"This is a first official notice, unless with a mediator, so stop the misrepresentations, falsehoods and inaccuries [sic] about [Montreal in Action]. Please just leave in peace and don't contact us."
The meeting never took place, and for some, Holness's mention that his message was a "first official notice" was seen as a legal threat.
"When he had the chance to put his money where his mouth was, when he had the chance to listen to people who are marginalized, who do not get listened to, he shut us down. He literally stopped the conversation from happening," said Shah.
Holness confirmed that his message was in fact a legal threat.
Holness defends track record
In an interview with CBC News, Holness defended himself and the work of his organization, saying the problems lay with those who resigned.
"I take full responsibility for that initial error," Holness says of hiring the board and executive members.
"It was very clear that it was being mismanaged," he said. "They said ciao and I said ciao."
According to him, he's only met the former executives and board members once — or never in some cases — and he deferred too much control over the organization to them.
"That's atrocious, let's be honest, that's a sign of desperation," Holness said, when asked what his hiring of people whom he did not know revealed about his leadership at the time.
Holness said the membership of his organization ballooned last year from about 10 members to 200. On a personal and professional level, he said he was very busy.
"[I] have seven classes at McGill law, I am a new father. I have a one-year-old at home. I am preparing to go to a bar school or run for mayor of Montreal, and you have a lot on your plate," he said.
"You hope that they're going to take the organization and it's going to thrive. And every time you go into a meeting, you're like, 'it's not thriving, it's not thriving, it's not thriving.'"
Holness said the Black History Month project was ultimately a success, after he stepped in and got more involved.
Elvira Rwasamanzi, who was a board member from August of 2019 until November of last year, lauded Holness's leadership abilities, and described him as someone who empowered the non-profit group's younger members.
"He really pushed the young [members] to take part in the movement but also take ownership of the movement," Rwasamanzi said.
She said she wasn't aware of any internal conflicts, and only left Montreal in Action because she could no longer make time for it.
She also said she is proud to see Holness running for mayor.
Idil Issa agrees.
A friend of Holness since 2017, she helped gather signatures during the campaign to force the consultation on systemic racism. She is the co-founder of Mouvement Montréal and is running for city councillor in the Peter-McGill District.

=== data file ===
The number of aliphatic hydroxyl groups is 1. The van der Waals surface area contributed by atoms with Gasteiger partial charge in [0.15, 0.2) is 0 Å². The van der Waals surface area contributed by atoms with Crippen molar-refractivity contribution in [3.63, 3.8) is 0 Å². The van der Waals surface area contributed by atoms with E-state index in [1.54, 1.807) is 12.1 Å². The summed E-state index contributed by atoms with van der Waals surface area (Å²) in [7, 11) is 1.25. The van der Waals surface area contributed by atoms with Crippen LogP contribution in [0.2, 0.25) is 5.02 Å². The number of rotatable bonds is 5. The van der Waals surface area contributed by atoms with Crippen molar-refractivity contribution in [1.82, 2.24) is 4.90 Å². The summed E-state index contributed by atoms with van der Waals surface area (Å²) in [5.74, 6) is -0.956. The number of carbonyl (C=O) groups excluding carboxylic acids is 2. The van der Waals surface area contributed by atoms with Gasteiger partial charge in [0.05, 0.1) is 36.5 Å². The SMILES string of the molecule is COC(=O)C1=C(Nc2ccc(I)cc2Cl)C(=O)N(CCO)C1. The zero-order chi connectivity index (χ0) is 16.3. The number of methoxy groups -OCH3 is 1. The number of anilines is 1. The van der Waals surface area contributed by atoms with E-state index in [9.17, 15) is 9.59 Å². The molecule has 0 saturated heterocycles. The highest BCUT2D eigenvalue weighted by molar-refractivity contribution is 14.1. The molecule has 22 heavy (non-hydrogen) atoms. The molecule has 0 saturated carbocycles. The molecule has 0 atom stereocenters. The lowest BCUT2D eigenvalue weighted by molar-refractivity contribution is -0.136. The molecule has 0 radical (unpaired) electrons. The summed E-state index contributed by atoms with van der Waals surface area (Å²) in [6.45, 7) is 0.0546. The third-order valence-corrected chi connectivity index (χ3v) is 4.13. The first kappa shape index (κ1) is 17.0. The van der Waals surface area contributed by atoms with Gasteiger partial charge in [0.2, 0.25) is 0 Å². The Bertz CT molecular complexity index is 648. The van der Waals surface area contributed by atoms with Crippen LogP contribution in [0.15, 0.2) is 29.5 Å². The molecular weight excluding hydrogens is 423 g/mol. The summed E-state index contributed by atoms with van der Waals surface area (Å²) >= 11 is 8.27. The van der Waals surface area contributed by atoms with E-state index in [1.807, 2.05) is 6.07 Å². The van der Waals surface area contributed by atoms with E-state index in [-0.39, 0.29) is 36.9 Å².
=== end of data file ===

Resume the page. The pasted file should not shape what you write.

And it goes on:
She became a board member of Montreal in Action in December 2020, following the resignation of two other members. She was aware of the resignations but reiterated that she trusts Holness.
Holness running for mayor 'a really bad idea'
With the municipal elections looming, both Shah and Diallo said it was important for voters to know about what some people went through at Montreal in Action in order to see that Holness's public image does not, according to them, align with what they witnessed.
Shah noted that she thought she had moved past the situation, until she started receiving emails from Mouvement Montréal.
"Wait a minute, I did not sign up for this email. How am I receiving this email?" she asked. Diallo also received them.
Holness told CBC News he used the contact list from Montreal in Action to send emails for Mouvement.
According to Quebec's access to information commission, non-profits are not allowed to transfer personal information about employees or clients to a third party, except in very specific cases. Those cases do not include giving email lists to a political party so that it can solicit donations and recruit volunteers.
As far as Shah is concerned, Holness should not be running for mayor.
"I think it's a really bad idea," Shah said.
"Maybe one day, he'll be in a place where he would be a good leader but there's nothing that suggests to me right now that that would have changed."
Diallo said she wants to continue helping to fight against systemic racism and social injustice, adding that she'll be more careful regarding which organization she joins.
"I'm not happy to be here today [speaking about Holness]," she said.
"I would much rather be out there supporting the first person of colour running for mayor [of Montreal]. But, you know, being a person of colour is not enough. You also need to be a good candidate. And I don't think he is."